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Government to combat white-collar crime

Govenrment to combat- Judith Collins.jpgThe growing menace of white-collar crime must be dealt with an iron hand and there must be a faster system of investigation and prosecution, Police Minister Judith Collins has said.

She said as a first step, the country’s Serious Fraud Office (SFO) was being restructured to give it better teeth to get into matters expeditiously and efficiently.

“The SFO was once the premier law enforcement agency for investigation and prosecution of serious and complex financial crime.

“But it suffered years of political neglect under the last Government,” she said, addressing a meeting of lawyers at the office of Minter Ellison Rudd Watts at the Lumley Centre in Auckland on September 3.

She said reconstruction of SFO would send the right signals to the criminals of the economic variety.

There is a pressing need to boost supervision of financial services with a robust system of enforcement of systems and procedures and investigation and prosecution of fraud, she said.

“There are still many cowboys who erode the confidence of New Zealanders in investing in our productive industries. The SFO has an important role to play in maintaining our reputation as a safe place to invest and do business,” she said.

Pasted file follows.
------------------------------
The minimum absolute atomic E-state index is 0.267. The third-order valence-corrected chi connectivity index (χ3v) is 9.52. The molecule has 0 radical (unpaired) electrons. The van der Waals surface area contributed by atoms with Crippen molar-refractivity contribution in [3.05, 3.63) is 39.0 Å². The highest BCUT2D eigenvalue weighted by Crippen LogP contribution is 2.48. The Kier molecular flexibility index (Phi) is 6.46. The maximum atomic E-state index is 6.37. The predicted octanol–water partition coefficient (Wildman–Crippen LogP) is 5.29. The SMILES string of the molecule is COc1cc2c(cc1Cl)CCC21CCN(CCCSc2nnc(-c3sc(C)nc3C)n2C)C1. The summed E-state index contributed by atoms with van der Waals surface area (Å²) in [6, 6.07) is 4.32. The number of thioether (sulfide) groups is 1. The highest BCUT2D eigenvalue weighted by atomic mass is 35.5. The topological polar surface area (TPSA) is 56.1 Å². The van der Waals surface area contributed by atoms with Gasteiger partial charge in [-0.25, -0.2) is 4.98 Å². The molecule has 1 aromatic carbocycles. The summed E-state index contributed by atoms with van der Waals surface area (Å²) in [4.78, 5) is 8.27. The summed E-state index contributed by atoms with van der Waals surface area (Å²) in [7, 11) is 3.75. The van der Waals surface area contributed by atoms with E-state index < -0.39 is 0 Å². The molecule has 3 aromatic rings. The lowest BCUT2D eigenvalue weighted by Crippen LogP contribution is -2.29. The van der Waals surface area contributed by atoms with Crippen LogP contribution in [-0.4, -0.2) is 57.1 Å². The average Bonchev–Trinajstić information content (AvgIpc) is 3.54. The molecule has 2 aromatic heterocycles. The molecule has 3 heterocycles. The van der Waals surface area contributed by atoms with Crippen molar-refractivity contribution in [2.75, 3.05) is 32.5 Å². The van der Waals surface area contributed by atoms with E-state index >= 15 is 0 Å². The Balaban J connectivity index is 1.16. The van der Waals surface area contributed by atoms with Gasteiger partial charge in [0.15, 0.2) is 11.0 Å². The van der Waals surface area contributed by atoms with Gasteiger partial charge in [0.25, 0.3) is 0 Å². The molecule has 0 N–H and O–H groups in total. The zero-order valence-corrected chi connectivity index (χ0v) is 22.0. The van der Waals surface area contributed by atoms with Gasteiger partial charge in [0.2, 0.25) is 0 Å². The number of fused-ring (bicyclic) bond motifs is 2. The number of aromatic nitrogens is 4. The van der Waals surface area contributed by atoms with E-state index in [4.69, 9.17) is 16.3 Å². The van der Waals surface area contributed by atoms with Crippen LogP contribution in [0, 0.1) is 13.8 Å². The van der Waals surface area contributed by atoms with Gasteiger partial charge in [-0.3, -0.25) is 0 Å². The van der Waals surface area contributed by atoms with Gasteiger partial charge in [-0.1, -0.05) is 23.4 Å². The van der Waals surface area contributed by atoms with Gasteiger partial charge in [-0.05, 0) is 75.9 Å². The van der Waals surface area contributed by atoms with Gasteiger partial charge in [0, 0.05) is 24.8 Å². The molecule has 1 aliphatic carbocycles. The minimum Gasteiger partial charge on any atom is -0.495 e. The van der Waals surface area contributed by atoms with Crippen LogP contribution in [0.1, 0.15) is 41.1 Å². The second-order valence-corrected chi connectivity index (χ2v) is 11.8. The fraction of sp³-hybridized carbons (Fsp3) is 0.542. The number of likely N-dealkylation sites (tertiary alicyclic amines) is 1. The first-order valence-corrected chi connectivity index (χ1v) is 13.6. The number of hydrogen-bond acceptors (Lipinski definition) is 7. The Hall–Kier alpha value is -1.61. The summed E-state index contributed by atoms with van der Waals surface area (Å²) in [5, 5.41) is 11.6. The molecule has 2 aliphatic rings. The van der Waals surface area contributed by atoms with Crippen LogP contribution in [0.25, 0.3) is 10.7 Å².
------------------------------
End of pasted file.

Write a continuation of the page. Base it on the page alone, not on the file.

The latest KPMG Fraud Survey found that despite checks, balances, audits and controls, companies in New Zealand lost more than $72 million to fraudsters during the first six months of the current year.

Fraud continues to be a major problem in medium and large industries in New Zealand but many of them ignore the alarm bell, the firm’s Fraud Barometer covering the period from January 1 to June 30, 2010, said.

The total amount defrauded rose sharply to $72 million during this period from $22 million recorded during the corresponding period in 2009.

“In total, there were approximately $100 million of large frauds in New Zealand in 2009. These figures show that there has been no let up in large frauds continuing to occur and brought before the New Zealand courts,” the Survey said.

Ms Collins said her Government would support the office of SFO working closely with receivers, the business community, professional organisations and others in ensuring a corruption-free New Zealand.

“Benefits to the economy should not be the prime motivator of law and order policy. Public safety should always be the priority of any justice system,” she said.

Ms Collins said there was little doubt that high levels of crime constricted economic growth; hence, strategies that deliver safer communities can significantly reduce the cost burden on the State and the people were more important.

She cited the illegal street race in Christchurch as an example of how good legislation and good law enforcement could lower costs and economic impact of crime.

She said the law enforced last year provided the authorities the right to confiscate and crush the cars of repeat street-racing offenders.

“In a similar vein, reducing crime will create the certainty for New Zealand to achieve growth, raise our standard of living and build a better and safer future for all of us,” Ms Collins said.

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Police Minister Judith Collins

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